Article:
For every 1,000 patients treated in U.S. hospitals, 46 cases of methicillin-resistant Staphylococcus aureus (MRSA) now occur, researchers concluded.

The finding was based on “snapshot” surveys of infection control workers representing 21% of the health care facilities in the United States, conducted by the group Association for Professionals in Infection Control and Epidemiology (APIC).

The study was also the first to include both active MRSA infection and patients who were carriers of the bacteria (not sickened by infection, but were able to transmit it to others).

Infection control specialist William Jarvis, MD, tells WebMD that the findings should serve as a wake-up call for those running the nation’s hospitals, nursing homes, and other in-patient health care centers.

“We know what to do,” he says. “This problem is larger than we thought, and the resources need to be made available to appropriately address it.”

MRSA ‘Super Bug’

First reported in U.S. hospitals in the late 1970s, MRSA is now by far the most common hospital-acquired staph infection in this country and throughout the world.

Known as a super bug because it is resistant to so many antibiotics, MRSA is seen most often in patients who have undergone invasive medical procedures or who have weakened immune systems.

While it is clear that MRSA is a growing problem in the nation’s hospitals and other health care facilities, little research has been done to determine the exact magnitude of the problem at a national level.

In an effort to address this, APIC polled its members working in infection control at hospitals and other health care centers in all 50 states.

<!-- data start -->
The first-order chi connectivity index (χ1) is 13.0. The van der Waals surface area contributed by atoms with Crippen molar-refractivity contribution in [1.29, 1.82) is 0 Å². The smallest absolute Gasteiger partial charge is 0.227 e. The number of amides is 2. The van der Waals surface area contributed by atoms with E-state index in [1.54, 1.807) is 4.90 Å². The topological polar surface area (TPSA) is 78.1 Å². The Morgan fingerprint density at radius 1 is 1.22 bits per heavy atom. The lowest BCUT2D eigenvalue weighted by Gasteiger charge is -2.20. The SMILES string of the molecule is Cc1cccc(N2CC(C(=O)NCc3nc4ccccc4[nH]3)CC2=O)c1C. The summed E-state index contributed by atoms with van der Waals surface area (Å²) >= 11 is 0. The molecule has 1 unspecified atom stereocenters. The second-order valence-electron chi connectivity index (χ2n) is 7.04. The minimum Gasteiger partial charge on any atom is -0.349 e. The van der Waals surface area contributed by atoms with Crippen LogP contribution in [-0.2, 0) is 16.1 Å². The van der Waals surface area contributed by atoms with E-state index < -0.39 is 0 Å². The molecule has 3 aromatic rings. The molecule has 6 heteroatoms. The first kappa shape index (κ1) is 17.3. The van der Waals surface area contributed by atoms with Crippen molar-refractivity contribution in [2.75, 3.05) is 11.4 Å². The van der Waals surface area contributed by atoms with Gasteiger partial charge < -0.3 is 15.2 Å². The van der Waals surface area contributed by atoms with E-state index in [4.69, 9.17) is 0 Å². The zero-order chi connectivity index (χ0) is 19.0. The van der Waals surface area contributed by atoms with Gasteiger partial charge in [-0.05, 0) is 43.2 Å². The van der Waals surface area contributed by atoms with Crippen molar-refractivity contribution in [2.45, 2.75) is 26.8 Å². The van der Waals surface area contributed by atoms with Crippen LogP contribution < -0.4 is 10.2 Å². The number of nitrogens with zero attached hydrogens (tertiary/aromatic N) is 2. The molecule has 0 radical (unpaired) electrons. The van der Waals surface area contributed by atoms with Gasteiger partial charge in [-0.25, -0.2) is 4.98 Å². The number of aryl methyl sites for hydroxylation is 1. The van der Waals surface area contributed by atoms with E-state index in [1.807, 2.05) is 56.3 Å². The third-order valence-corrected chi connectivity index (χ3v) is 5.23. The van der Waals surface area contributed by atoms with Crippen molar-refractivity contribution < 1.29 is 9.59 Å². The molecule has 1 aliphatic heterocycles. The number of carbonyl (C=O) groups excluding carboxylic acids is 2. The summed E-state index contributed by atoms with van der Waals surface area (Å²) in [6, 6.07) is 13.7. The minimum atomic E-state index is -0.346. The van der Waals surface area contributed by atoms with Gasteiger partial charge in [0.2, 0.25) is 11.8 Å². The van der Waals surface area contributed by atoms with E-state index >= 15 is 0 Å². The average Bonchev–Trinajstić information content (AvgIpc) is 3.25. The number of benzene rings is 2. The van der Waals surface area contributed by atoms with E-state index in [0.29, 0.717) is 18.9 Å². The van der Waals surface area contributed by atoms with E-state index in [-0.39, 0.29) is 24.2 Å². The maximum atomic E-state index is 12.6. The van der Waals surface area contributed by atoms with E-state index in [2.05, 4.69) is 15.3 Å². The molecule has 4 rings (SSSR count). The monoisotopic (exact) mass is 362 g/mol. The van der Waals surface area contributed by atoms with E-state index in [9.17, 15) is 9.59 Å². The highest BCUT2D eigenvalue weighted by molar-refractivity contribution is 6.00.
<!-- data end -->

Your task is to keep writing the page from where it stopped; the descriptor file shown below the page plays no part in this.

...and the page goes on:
Participants were asked to provide a one-day ‘snapshot’ of their facility’s MRSA burden, including patients who were either infected or colonized, meaning they had no symptoms from the MRSA  but were able to transmit MRSA to others.

The survey responses indicated that for every 1,000 patients treated in hospital or other in-patient health care settings, 34 are infected and 12 are colonized with MRSA.

Seventy-five percent of cases were identified within 48 hours of hospital admission, meaning these patients probably acquired the infection during a previous hospital stay or within the community.

Community-Acquired MRSA

Most MRSA is transmitted in hospitals and other health care facilities, but there is growing concern about community-acquired drug-resistant staph infections.

At first glance, the latest findings suggest a high prevalence of community-acquired MRSA, but Jarvis says the clinical presentation of the cases indicates that most infections were acquired during previous hospital stays.

Hospital-acquired MRSA can manifest as serious and potentially life-threatening bloodstream infections, surgical site infections, or pneumonia in patients who may have weakened immune systems.

Community-acquired MRSA generally presents as a skin infection and is commonly seen in people who are otherwise healthy.

“The extent of the problem of health-care associated infection is much larger than that of community-acquired infection, but our data suggest that the both are increasing,” Jarvis says.

Preventing MRSA